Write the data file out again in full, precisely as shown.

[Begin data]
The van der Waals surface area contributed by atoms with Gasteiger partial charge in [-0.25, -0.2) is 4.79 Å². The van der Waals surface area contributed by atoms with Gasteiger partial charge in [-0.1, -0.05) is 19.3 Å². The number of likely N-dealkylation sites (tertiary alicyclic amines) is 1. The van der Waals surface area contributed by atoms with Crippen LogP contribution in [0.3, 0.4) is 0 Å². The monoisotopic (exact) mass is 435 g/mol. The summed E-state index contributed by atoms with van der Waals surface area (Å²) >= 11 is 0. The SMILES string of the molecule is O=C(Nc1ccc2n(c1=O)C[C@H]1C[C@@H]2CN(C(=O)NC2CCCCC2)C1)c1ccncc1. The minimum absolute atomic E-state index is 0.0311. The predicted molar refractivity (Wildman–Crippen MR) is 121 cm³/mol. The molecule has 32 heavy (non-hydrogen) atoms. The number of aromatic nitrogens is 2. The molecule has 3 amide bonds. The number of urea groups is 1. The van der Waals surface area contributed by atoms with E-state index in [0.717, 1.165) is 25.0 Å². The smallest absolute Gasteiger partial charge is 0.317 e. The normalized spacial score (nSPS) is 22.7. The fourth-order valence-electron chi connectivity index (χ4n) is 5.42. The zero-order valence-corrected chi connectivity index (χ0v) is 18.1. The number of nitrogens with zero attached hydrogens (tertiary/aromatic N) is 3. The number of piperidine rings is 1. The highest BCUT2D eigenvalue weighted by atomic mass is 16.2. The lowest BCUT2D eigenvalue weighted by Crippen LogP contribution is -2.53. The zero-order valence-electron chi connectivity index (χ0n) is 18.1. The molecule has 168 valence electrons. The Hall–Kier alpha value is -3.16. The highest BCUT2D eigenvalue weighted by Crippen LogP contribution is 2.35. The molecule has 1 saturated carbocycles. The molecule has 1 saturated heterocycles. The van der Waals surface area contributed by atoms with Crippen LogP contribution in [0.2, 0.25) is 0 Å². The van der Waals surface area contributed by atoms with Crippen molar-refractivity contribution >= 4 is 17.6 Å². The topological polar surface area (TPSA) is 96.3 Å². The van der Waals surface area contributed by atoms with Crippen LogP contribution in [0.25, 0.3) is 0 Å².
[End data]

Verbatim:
The van der Waals surface area contributed by atoms with Gasteiger partial charge in [-0.25, -0.2) is 4.79 Å². The van der Waals surface area contributed by atoms with Gasteiger partial charge in [-0.1, -0.05) is 19.3 Å². The number of likely N-dealkylation sites (tertiary alicyclic amines) is 1. The van der Waals surface area contributed by atoms with Crippen LogP contribution in [0.3, 0.4) is 0 Å². The monoisotopic (exact) mass is 435 g/mol. The summed E-state index contributed by atoms with van der Waals surface area (Å²) >= 11 is 0. The SMILES string of the molecule is O=C(Nc1ccc2n(c1=O)C[C@H]1C[C@@H]2CN(C(=O)NC2CCCCC2)C1)c1ccncc1. The minimum absolute atomic E-state index is 0.0311. The predicted molar refractivity (Wildman–Crippen MR) is 121 cm³/mol. The molecule has 32 heavy (non-hydrogen) atoms. The number of aromatic nitrogens is 2. The molecule has 3 amide bonds. The number of urea groups is 1. The van der Waals surface area contributed by atoms with E-state index in [0.717, 1.165) is 25.0 Å². The smallest absolute Gasteiger partial charge is 0.317 e. The normalized spacial score (nSPS) is 22.7. The fourth-order valence-electron chi connectivity index (χ4n) is 5.42. The zero-order valence-corrected chi connectivity index (χ0v) is 18.1. The number of nitrogens with zero attached hydrogens (tertiary/aromatic N) is 3. The number of piperidine rings is 1. The highest BCUT2D eigenvalue weighted by atomic mass is 16.2. The lowest BCUT2D eigenvalue weighted by Crippen LogP contribution is -2.53. The zero-order valence-electron chi connectivity index (χ0n) is 18.1. The molecule has 168 valence electrons. The Hall–Kier alpha value is -3.16. The highest BCUT2D eigenvalue weighted by Crippen LogP contribution is 2.35. The molecule has 1 saturated carbocycles. The molecule has 1 saturated heterocycles. The van der Waals surface area contributed by atoms with Crippen LogP contribution in [0.2, 0.25) is 0 Å². The van der Waals surface area contributed by atoms with Crippen molar-refractivity contribution >= 4 is 17.6 Å². The topological polar surface area (TPSA) is 96.3 Å². The van der Waals surface area contributed by atoms with Crippen LogP contribution in [0.25, 0.3) is 0 Å².